This time last year – November 9th, to be precise – I was sent home from work and diagnosed with anxiety. Within a few days, a more specific diagnosis of generalised anxiety disorder (GAD) and social anxiety was made. Signed off by the doctor, I missed 6 weeks of work before beginning to phase back into activity as a teacher. The memories are still quite strong: I felt ashamed, like a failure; I felt helpless and exhausted; I felt worthless and empty.
Here we are, a few days from that anniversary, and yesterday work ran to 13 hours. I was left exhausted and without any mental energy. I staggered (literally) into my home and to bed. I slept poorly, dreams filled with stressors. Waking today, the signs were not looking good: anxiety is rising; depression factors are evident… and yet I am strangely handling the whole situation differently.
There is a tendency for me to think back to the memories from last year and worry that it’s going to repeat itself. That is certainly possible. It’s also less likely, given the progress I have made in terms of learning to cope with GAD and social anxiety. Lots still to do, changes still to embed, old habits dying hard… but I am better than a year ago. I am trying to notice those signals and signs so that I can work on reducing them.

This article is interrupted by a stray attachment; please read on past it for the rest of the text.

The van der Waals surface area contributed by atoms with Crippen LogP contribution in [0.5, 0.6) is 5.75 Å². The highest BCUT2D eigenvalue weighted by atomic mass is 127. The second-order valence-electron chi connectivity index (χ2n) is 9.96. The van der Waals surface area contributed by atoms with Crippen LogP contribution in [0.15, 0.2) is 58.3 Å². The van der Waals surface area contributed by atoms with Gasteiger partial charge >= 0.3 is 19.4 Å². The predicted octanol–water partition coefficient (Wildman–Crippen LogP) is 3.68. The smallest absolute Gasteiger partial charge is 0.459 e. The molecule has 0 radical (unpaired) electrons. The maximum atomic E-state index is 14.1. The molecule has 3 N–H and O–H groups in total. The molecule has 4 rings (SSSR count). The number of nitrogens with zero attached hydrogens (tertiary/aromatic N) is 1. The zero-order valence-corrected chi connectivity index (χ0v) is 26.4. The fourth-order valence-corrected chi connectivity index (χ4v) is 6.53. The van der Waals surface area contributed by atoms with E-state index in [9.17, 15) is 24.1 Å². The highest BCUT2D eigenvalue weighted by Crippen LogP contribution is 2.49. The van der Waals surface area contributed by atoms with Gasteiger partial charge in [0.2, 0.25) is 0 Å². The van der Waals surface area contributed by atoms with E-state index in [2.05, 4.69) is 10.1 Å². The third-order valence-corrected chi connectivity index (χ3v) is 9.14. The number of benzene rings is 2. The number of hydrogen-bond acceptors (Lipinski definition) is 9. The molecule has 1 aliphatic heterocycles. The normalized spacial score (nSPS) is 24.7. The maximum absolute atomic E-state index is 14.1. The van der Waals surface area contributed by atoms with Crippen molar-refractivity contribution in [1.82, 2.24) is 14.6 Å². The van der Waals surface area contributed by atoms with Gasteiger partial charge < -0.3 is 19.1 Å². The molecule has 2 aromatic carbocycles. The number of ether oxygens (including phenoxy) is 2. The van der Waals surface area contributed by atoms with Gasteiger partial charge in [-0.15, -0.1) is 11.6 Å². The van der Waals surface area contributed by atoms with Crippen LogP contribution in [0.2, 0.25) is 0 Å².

Tonight I am giving myself permission to rest. To be what my father used to derogatorily refer to as, “bone idle.” I have come to realise that Dr Judson Brewer’s advice is sound:
“Don’t just to something, sit there!”Brewer, “Unwinding Anxiety” (2021)
When the anxiety is running hot, we need to give ourselves space to recover. To become present to the moment. To enjoy the fine art of being bone idle.
Perhaps I shall skim through an RPG book lightly. Perhaps not. Either is ok. It might even be better to take a break.
To be fair I haven’t been able to work a full time job in ~6 years and that was touch n go, so after many many relapses into depression due to my many anxiety and behavioural disorders.
But I’ve seen you take on and learn from your experiences and apply the lessons far more than I ever have.
I’m afraid to say that once we’ve begun this path, it’s likely we’ll experience several relapses… but you’re far better equipped to deal with them when you do.
Take care friend.
Look after you
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Thank you, brother. Kind words. Appreciated.
Sorry you are feeling stressed. Hope your strategy to relax works out.